I was middle class before being middle class was cool

I lived a major part of my life thinking we’re a poor family. It started when I was really young, like 5 or 6, was confirmed by the time I was 7 or 8, and stayed until I was done with my 10th (15 years). By ‘poor’ I don’t mean unable to afford meals, but more like we have the bare minimum and nothing more. Of course we weren’t anywhere close to rich, but I was young and I didn’t know there existed such a thing called ‘middle class’.

Yes we were middle class before being middle class was cool.

(Although I thought we were just poor).

I mean we’d lived in staff quarters since I was born (Engineering quarters till I was 4 and then Medical college quarters), I never owned more than 5 presentable (to non- relatives) clothes at a time, 4 cousins shared one double bed during summer vacations. That might be enough for a regular child but me being the self-centred kid I was, it was the more personal stuff that convinced me we were poor.

My parents were of the opinion that Manichechi (my aunt) already spoiled me by buying everything I wanted so they were under no obligation to make matters worse.

For starters, I never got any dolls from my parents – Barbie or otherwise – the fact that I never wanted any doesn’t matter. All little girls need dolls, okay? Buy your own daughter some dolls, for my sake. And when they paint monsters on the faces and detach all the limbs like I did is when you stop, knowing that she doesn’t deserve any. I also innocently checked under the frock for underwear (there wasn’t one), probably would’ve highlighted them as well.

In the evenings, Maami our maid cooked us snacks. On Maggi days, she boiled a single packet of Maggi and apportioned the noodles onto three plates. One packet for three okay?

These were only subtle hints my parents were throwing at me. There were more cruel ones.

I don’t think anybody could relate to Swamy (from Malgudi Days of course) more than I could. (Well maybe Achu Annan could). When Swamy prepared the Shopping list for Swamy and had to think hard to make sure those few things he jotted down were the only ones he needed and reflected at how his needs were so little, I must tell you I already knew he was stretching it a bit too far. Of course only to have the list brutally dismissed by his father’s “Take whatever you want from my drawer, I don’t have money to spend on all this.” I was relieved to know there existed other households like mine, if only in books.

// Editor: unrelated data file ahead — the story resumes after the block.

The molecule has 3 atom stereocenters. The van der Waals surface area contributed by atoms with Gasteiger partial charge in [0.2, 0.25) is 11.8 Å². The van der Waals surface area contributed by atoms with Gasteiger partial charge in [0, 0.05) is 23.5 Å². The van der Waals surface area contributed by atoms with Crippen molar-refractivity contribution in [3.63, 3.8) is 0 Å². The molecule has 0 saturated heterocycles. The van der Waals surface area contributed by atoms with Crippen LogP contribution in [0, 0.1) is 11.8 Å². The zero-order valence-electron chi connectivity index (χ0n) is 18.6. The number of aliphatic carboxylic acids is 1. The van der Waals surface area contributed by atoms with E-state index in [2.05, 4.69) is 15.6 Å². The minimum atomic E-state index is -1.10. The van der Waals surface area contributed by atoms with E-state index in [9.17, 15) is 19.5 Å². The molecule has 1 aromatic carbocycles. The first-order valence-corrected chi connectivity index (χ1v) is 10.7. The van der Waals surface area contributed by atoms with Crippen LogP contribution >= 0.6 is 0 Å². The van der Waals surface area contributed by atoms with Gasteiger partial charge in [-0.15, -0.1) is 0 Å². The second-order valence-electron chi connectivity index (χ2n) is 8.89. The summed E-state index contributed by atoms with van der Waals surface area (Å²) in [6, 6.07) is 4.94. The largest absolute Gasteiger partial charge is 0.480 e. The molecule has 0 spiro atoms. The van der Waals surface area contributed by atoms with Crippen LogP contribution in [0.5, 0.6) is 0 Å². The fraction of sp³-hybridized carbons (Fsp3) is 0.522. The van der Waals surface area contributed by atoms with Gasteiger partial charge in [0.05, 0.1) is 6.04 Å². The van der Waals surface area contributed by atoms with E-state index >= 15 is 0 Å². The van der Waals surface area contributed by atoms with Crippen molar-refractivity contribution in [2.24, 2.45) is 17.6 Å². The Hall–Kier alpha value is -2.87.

The first time I asked my father explicitly for pencils (I don’t know why I remember it this way but it was really explicit) he cheerfully replied “Oh why didn’t you tell me you wanted them” and bought me a whole packet of Apsara HB. The next time I decided to cheerfully ask since I had such a considerate father, he asked me what I’d done with the bunch he bought me the last time.

You needed to reason for everything. Buying groceries at the Margin Free Market, he’d stand in billing queue with the full basket and say “Now go grab whatever else you want quick”. Pleasantly surprised (it was my first time, how would I know?), I picked up no less than what my tiny arms couldn’t carry. My father cross-checked the items and only what I really needed went in, plus 3 kitkats.

Next time on I had to pick things up before he stood in the queue so he could filter out Paru’s excesses. Trips to Margin Free ended that way, me attempting a critical examination of my own choices (really I was only trying to decide what I could hope to coax him into buying).

We always bought new clothes for Onam and Christmas and Deepavali but it was usually my uncles and aunt who took us shopping so I assumed we probably didn’t have much money to spend on that, or whatever grownup reason they had. And we never owned anything fancy at home or to wear.

At British Library we could pick 5 books among the 3 of us from WonderLand kids’ section (alright 2 since Achu Annan hardly cared about it) and I was under so much pressure to finish reading as many books as possible while we were there so I could take home other books. And I would negotiate with Kannenan, how many do you want to take? 3? Why are you picking THAT it doesn’t even look nice – if you’re taking 3 today it’ll be my turn to take 3 the next time. (*scrunches up face* you HATE books, why’d you do that to me Mr.Kannan, why?)

British library taught me I should always space my kids properly.

Also our Medical college quarters was so stuffed with all the furniture. During powercut nights you could hear Lagaan songs playing from Achu Annan’s Walkman and I would be choreographing my way through all the clutter, dancing wondrously until my toe hit against a stupid tea-pow. I’ve learned over the years that no matter how big/small the living room or even the house, my father will find a way to fill it with furniture.

So the time that I was very young I don’t know if I thought we were poor as in poor poor (‘tight’), but I knew that our lives had a lot of constraints. Also read : you can’t always get what you want, you may almost never get what you want unless your parents are in a good mood, ESPECIALLY if it involves spending money. And I took it upon me to correct them if any friends had the notion that ‘college professors and doctors earn reaally well’. (I don’t anymore since they revised the Pay scales).

I only realized when I was 15 that I’d vaguely thought of us to be people without money. (Some things you don’t realize, they’re solemnly understood, or something like that.) What happened when I was 15? My second brother went to college somewhere poor families probably don’t send their kids – no it wasn’t somewhere superposh but you don’t know how unresourceful I thought we were. You should’ve seen my face when I asked Amma if we could afford it and she replied with a suddenly formal ‘both your parents have been working since before you were born, we should be able to afford education’.

I was furious with her for almost a month after for letting me believe we were poor (it’s still true we didn’t have a lot of money) but of course I was happy we weren’t anymore. Not that we lived any different post-realization.